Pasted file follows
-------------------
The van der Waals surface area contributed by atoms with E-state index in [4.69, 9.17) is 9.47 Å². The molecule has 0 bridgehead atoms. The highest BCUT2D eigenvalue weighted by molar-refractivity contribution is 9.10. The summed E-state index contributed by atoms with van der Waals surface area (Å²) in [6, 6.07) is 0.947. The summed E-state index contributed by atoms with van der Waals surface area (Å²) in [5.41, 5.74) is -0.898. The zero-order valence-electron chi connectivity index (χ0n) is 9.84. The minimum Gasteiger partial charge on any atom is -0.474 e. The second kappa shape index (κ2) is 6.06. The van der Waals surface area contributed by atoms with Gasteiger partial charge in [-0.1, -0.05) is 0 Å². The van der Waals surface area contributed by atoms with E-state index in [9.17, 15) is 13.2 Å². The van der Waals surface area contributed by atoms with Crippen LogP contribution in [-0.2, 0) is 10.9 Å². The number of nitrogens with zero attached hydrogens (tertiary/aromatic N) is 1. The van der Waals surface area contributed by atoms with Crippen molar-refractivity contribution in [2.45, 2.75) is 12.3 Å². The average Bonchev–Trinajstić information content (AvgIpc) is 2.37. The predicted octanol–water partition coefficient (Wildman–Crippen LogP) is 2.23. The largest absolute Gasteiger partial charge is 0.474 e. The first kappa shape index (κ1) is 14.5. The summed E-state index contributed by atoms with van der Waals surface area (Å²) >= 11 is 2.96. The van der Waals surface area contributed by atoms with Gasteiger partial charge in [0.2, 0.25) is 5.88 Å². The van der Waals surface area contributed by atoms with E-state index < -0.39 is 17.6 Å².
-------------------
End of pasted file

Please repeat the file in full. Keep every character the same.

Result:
The van der Waals surface area contributed by atoms with E-state index in [4.69, 9.17) is 9.47 Å². The molecule has 0 bridgehead atoms. The highest BCUT2D eigenvalue weighted by molar-refractivity contribution is 9.10. The summed E-state index contributed by atoms with van der Waals surface area (Å²) in [6, 6.07) is 0.947. The summed E-state index contributed by atoms with van der Waals surface area (Å²) in [5.41, 5.74) is -0.898. The zero-order valence-electron chi connectivity index (χ0n) is 9.84. The minimum Gasteiger partial charge on any atom is -0.474 e. The second kappa shape index (κ2) is 6.06. The van der Waals surface area contributed by atoms with Gasteiger partial charge in [-0.1, -0.05) is 0 Å². The van der Waals surface area contributed by atoms with E-state index in [9.17, 15) is 13.2 Å². The van der Waals surface area contributed by atoms with Crippen LogP contribution in [-0.2, 0) is 10.9 Å². The number of nitrogens with zero attached hydrogens (tertiary/aromatic N) is 1. The van der Waals surface area contributed by atoms with Crippen molar-refractivity contribution in [2.45, 2.75) is 12.3 Å². The average Bonchev–Trinajstić information content (AvgIpc) is 2.37. The predicted octanol–water partition coefficient (Wildman–Crippen LogP) is 2.23. The largest absolute Gasteiger partial charge is 0.474 e. The first kappa shape index (κ1) is 14.5. The summed E-state index contributed by atoms with van der Waals surface area (Å²) >= 11 is 2.96. The van der Waals surface area contributed by atoms with Gasteiger partial charge in [0.2, 0.25) is 5.88 Å². The van der Waals surface area contributed by atoms with E-state index < -0.39 is 17.6 Å².